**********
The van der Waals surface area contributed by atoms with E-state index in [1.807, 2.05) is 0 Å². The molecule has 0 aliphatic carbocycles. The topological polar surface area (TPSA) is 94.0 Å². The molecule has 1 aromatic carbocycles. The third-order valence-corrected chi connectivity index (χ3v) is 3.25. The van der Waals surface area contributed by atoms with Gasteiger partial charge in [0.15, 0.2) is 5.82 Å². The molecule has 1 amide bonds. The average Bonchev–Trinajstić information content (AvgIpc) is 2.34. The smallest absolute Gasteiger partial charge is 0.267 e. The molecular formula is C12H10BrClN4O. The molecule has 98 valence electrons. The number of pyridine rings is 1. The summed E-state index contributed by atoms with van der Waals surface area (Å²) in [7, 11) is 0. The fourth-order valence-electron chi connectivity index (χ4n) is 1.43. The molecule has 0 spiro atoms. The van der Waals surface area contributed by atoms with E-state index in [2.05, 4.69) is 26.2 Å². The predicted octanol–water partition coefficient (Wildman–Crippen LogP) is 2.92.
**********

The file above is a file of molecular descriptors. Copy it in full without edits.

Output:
The van der Waals surface area contributed by atoms with E-state index in [1.807, 2.05) is 0 Å². The molecule has 0 aliphatic carbocycles. The topological polar surface area (TPSA) is 94.0 Å². The molecule has 1 aromatic carbocycles. The third-order valence-corrected chi connectivity index (χ3v) is 3.25. The van der Waals surface area contributed by atoms with Gasteiger partial charge in [0.15, 0.2) is 5.82 Å². The molecule has 1 amide bonds. The average Bonchev–Trinajstić information content (AvgIpc) is 2.34. The smallest absolute Gasteiger partial charge is 0.267 e. The molecular formula is C12H10BrClN4O. The molecule has 98 valence electrons. The number of pyridine rings is 1. The summed E-state index contributed by atoms with van der Waals surface area (Å²) in [7, 11) is 0. The fourth-order valence-electron chi connectivity index (χ4n) is 1.43. The molecule has 0 spiro atoms. The van der Waals surface area contributed by atoms with E-state index in [2.05, 4.69) is 26.2 Å². The predicted octanol–water partition coefficient (Wildman–Crippen LogP) is 2.92.